As wind power ramps up, installing more new electricity generating capacity than other energy source last year, so are new opportunities for jobs and leadership positions for women in the U.S. wind energy industry.
These changes will be reflected at this year’s WINDPOWER 2016 in New Orleans from May 23 to May 26, as women increasingly fill high-tech wind jobs, take part of the American Wind Energy Association’s (AWEA) exclusive Emerging Leaders Program or are selected for the Women of Wind Energy (WoWE) and the Wind Energy Foundation’s (WEF) “Wind at our Back” scholarship.
“Women are helping to write the next chapter of American wind power,” said Tom Kiernan, CEO of AWEA. “As wind energy scales up to supply 20 percent of U.S. electricity by 2030, a strong, diverse industry is needed to help us get there. These programs and scholarship opportunities are going to help make sure that happens.”
AWEA’s Emerging Leaders Program was unveiled during last year’s WINDPOWER and will expand this year. The program is designed to recognize rising talent, provide opportunities for mentoring, and enhance knowledge sharing and skill development. Only 15 emerging leaders were selected last year, with more than a third of those being women.
“This year’s WINDPOWER is different than any other one we’ve ever had before,” said Jana Adams, Senior Vice President for Member Value and Experience. “We’re excited to welcome this year’s participants of AWEA’s Emerging Leaders Program, the ultimate winners of the Women of Wind Energy’s scholarships and all our attendees looking to do business this May in New Orleans.”
AWEA’s annual WINDPOWER Exhibition & Conference, is the Western Hemisphere’s largest wind power trade show. AWEA educational events, including WINDPOWER, are attended by a very experienced group of wind professionals and executives with two-thirds of the WINDPOWER registrants having worked in wind at least five years with a significant portion for more than a decade.
WoWE, a nonprofit group promoting the advancement of women in the wind industry with 35 chapters across the country, provides opportunities for women through its Rudd Mayer scholarship program. Complementing this, WEF recently announced a new scholarship “Wind at our Backs: Furthering the education of women in wind energy,” designed to help further diversify the wind energy workforce.
“Women have been historically underrepresented across the U.S. energy landscape,” said John Kostyack, Executive Director of WEF. “This scholarship helps women seeking careers in wind energy to network with potential future employers and enables recipients to complete the coursework and certifications necessary to advance.”
The new scholarship program, originally conceived by NextEra Energy, is sponsored by Blattner Energy, GE Renewable Energy, the NextEra Energy Foundation, and Suzlon, targets women working towards degrees or certifications in wind energy and will offer $2,500 for up to 15 applicants over the next three years. Scholarship recipients will receive complimentary registration to WINDPOWER 2016 and will obtain up to $1,000 for related travel, meals, and lodging as part of their attendance at this year’s conference. The scholarship deadline is Tuesday, March 8.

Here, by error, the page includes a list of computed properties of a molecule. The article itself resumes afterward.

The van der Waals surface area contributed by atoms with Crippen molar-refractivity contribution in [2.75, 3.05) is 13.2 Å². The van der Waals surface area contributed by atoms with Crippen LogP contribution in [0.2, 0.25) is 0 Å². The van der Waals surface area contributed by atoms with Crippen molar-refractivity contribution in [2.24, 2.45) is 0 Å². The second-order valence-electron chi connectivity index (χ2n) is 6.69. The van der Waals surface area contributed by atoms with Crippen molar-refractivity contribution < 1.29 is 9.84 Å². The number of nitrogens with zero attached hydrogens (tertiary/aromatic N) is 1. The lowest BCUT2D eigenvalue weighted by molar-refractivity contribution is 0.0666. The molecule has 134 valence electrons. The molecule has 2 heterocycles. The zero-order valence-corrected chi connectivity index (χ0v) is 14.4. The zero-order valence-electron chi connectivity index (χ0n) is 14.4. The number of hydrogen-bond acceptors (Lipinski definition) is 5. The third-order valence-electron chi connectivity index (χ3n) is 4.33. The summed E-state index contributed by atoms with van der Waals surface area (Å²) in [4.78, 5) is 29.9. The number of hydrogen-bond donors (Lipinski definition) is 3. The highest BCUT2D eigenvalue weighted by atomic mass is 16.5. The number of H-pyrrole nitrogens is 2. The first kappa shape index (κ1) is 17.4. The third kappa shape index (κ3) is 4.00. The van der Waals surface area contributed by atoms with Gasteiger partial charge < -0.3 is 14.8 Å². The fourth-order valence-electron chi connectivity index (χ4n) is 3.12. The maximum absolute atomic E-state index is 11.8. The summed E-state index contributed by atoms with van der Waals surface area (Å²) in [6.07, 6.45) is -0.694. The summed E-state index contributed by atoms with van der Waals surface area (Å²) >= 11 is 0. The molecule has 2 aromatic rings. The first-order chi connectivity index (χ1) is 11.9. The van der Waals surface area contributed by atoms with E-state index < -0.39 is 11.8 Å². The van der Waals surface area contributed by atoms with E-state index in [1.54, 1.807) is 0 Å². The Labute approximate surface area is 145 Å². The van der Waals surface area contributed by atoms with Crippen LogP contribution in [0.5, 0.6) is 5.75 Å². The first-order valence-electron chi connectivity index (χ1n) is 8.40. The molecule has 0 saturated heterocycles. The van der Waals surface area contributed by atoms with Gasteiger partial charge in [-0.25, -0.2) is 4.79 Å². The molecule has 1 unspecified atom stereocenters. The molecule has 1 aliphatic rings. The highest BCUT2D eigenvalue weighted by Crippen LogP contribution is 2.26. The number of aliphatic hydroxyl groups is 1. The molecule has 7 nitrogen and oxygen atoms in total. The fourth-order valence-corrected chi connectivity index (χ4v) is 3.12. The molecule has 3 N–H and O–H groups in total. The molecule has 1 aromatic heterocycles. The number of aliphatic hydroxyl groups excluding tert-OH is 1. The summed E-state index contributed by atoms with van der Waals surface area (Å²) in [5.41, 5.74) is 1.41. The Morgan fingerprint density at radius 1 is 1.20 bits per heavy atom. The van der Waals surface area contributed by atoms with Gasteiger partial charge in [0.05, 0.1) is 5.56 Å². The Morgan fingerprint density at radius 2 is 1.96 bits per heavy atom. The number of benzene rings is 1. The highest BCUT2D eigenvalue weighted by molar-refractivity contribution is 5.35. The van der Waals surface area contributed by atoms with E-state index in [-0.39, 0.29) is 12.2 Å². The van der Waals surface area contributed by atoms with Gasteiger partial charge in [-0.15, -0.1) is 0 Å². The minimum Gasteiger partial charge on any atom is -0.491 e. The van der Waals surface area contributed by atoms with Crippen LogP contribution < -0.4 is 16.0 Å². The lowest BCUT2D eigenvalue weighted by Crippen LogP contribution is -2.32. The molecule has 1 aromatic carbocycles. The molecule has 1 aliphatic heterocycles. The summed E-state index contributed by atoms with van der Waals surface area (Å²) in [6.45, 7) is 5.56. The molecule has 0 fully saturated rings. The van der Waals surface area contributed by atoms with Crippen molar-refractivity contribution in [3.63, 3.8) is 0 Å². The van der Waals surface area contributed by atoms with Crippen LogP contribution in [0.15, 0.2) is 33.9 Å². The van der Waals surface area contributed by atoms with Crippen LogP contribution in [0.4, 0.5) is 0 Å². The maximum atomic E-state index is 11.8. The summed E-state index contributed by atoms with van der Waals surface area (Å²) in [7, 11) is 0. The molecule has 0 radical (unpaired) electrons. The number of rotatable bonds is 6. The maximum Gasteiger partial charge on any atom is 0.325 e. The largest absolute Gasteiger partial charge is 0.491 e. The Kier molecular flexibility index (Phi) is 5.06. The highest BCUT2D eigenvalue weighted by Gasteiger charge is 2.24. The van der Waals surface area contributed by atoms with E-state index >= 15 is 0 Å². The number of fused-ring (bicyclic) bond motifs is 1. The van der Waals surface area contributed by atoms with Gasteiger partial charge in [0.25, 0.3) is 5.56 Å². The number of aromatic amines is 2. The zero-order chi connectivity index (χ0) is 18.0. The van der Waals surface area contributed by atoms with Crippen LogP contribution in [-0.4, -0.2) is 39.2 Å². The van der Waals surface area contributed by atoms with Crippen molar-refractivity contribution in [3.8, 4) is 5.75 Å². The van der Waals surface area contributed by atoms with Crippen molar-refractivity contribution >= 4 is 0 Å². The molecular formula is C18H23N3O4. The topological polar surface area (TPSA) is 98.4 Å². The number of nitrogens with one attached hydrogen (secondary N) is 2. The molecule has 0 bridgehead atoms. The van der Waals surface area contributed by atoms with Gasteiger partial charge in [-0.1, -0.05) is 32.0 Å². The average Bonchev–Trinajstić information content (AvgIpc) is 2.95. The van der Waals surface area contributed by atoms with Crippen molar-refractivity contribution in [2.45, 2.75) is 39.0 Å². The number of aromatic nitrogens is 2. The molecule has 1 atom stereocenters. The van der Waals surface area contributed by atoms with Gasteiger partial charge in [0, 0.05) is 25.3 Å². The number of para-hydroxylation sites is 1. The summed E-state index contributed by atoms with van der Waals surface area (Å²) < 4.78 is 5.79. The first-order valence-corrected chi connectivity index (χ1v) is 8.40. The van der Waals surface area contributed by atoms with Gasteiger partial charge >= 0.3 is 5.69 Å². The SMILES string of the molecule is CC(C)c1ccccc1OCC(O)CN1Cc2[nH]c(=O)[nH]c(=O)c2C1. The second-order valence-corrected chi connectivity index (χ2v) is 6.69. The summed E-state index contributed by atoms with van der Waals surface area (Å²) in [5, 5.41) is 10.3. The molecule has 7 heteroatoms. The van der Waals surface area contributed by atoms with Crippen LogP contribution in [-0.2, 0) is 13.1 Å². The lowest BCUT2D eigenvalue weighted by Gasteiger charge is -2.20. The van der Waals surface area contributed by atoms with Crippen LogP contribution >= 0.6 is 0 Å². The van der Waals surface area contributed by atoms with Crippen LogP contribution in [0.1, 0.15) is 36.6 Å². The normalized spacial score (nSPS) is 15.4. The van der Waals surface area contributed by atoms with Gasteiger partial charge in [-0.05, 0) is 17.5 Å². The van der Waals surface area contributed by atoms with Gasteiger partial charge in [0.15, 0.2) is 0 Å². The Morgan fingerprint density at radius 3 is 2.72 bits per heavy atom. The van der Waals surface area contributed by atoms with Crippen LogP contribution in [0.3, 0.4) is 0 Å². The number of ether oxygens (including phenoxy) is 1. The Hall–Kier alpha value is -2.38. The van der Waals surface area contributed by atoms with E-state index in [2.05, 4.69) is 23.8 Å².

“Women of Wind Energy was founded in 2005 to ensure that women can play a full, productive role in the development of wind power,” said Kristen Graf, Executive Director of Women of Wind Energy. “There are so many opportunities in the wind industry for innovation and for tackling things in new ways and with the growing number of wind technicians, it’s important to encourage and empower women to pursue opportunities in this field. We are excited to meet the women already charting a path toward these careers and bring them to WINDPOWER.”
The new scholarship offered by WoWE, with the support of WEF, AWEA, and leading wind energy companies, is open to women currently enrolled in technical programs, training students so that they can become wind turbine technicians. According to the Bureau of Labor Statistics, the wind turbine technician is America’s fastest growing profession. Growth in the field is expected to increase by 108 percent over the next ten years.
“I learn something new every day,” said Amber Whitlock, wind turbine technician for UpWind Solutions. “The highlights of my job have included: replacing a high speed bearing, components of the pitch system in the turbine hub, and multiple IGBTs in the converter system. Working with my team, we’ve even replaced a hundred-foot blade. I enjoy stepping up to challenges presented to me and accomplishing them is the reward.”
American wind power supports 73,000 jobs today. According to the U.S. Department of Energy by supplying 20 percent of U.S. electricity by 2030, wind power could support 380,000 jobs.
Wind power was the top source of new electric generating capacity in 2015, installing 8.6 gigawatts of new capacity. With over 50,000 turbines operating in total, wind now produces enough electricity to power 19 million average homes.